The Aid by Trade Foundation (AbTF), renowned for its cotton standards, Cotton Made in Africa (CmiA) and Cotton made in Africa Organic, has expanded its portfolio with the introduction of the Regenerative Cotton Standard (RCS). This innovative standard offers a comprehensive approach to addressing the growing challenges in the cotton and textile industry, benefiting both textile companies and cotton farmers.
The Regenerative Cotton Standard aims to enhance the resilience of smallholder farmers against the impacts of climate change and provides a future-proof solution for cotton production, a vital raw material for the textile industry. We interviewed Tina Stridde, the managing director of the Aid by Trade Foundation, to gain more insights into this new standard and its potential impact.
The Regenerative Cotton Standard (RCS) is accessible to both existing and new partners. Existing CmiA-certified cotton companies have the option to incorporate the RCS and adapt their practices and smallholder farmers accordingly. New cotton companies, previously unaffiliated with CmiA, can initiate the Regenerative Cotton Standard for the first time and work towards obtaining the necessary certification.
Engagement with Smallholder Farmers
Smallholder farmers play a pivotal role in the implementation of the RCS. Consultations are conducted within each farming community where RCS is to be introduced. These discussions help smallholders familiarize themselves with regenerative agriculture and identify the challenges they face, including those related to climate change. A collaborative analysis and prioritization process involves smallholder farmers, defining the most crucial RCS criteria for both the managing entity and the farmers.
This process provides clarity on immediate actions and criteria for which cotton companies must transparently report on their progress. The experience and knowledge of smallholder farmers are integrated into the development of implementation strategies and training initiatives. They offer invaluable insights into local conditions and practices, enabling more effective planning.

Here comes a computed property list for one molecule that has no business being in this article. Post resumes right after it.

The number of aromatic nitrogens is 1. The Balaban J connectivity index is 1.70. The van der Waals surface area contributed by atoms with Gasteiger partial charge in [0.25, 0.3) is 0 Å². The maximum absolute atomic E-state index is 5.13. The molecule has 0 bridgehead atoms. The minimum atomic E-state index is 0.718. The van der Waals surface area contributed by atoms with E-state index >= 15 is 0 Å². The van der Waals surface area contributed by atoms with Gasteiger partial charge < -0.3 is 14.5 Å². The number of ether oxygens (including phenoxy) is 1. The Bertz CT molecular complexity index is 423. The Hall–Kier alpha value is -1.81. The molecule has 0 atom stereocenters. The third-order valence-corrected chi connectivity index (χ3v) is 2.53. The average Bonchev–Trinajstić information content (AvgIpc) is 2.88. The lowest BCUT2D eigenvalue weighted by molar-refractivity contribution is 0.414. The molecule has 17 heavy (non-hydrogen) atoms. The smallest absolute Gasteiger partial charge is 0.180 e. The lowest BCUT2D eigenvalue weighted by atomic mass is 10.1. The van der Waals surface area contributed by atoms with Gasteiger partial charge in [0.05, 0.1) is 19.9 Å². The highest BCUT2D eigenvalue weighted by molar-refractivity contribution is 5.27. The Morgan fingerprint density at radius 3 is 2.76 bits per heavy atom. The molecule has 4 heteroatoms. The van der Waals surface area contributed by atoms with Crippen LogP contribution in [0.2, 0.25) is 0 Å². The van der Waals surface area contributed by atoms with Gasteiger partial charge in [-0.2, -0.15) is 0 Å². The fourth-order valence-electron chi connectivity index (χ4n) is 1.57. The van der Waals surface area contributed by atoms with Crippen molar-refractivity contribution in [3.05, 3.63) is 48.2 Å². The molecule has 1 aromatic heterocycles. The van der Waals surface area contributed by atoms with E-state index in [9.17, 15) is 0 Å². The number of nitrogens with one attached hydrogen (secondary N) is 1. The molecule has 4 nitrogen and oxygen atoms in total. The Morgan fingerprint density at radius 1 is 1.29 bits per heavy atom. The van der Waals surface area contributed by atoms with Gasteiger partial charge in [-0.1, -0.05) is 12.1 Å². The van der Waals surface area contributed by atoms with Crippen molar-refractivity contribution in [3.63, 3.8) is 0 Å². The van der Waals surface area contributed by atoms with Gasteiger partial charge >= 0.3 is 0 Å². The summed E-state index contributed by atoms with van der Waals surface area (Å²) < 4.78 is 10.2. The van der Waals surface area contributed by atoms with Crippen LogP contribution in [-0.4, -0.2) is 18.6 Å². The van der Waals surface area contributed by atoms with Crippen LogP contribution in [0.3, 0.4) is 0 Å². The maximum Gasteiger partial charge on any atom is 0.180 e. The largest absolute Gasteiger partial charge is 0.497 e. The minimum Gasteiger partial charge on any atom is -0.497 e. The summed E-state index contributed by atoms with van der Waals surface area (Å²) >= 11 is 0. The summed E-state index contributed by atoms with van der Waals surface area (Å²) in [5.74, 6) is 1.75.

The RCS encompasses ten key principles, including enhancing smallholder farmer resilience to climate change, soil health restoration, climate protection, and animal welfare. Implementing these principles involves context-specific practices. These practices may include composting, tree planting, biochar production, mixed crop rotation, and rainwater retention techniques, all aimed at increasing soil health and the resilience of smallholder farmers against crop failures.
In cases where smallholder farmers keep livestock, their animals are encouraged to graze in fields during non-crop periods. Efforts are also made to identify and manage foreign invasive species that displace native plant and animal species.
The RCS maintains strict guidelines for pesticide use, with a focus on transitioning to biological pesticides. Diversification measures and the promotion of beneficial organisms are introduced to balance pest control in cotton and other crops. For fertilizers, smallholder farmers are encouraged to use natural and organic sources, such as manure, composted cotton residues, and legumes, promoting soil health and reducing dependence on external fertilizers.
Labeling RCS Products
Products containing certified RCS cotton are identified by the Regenerative Cotton Standard label. Only authorized contractual partners can use RCS-certified cotton and label their products accordingly. By purchasing these labeled products, consumers contribute to positive change in the fashion industry, as the Regenerative Cotton Standard supports smallholder farming, enhances soil health, benefits rural communities, protects the biosphere, and improves the well-being of farm animals.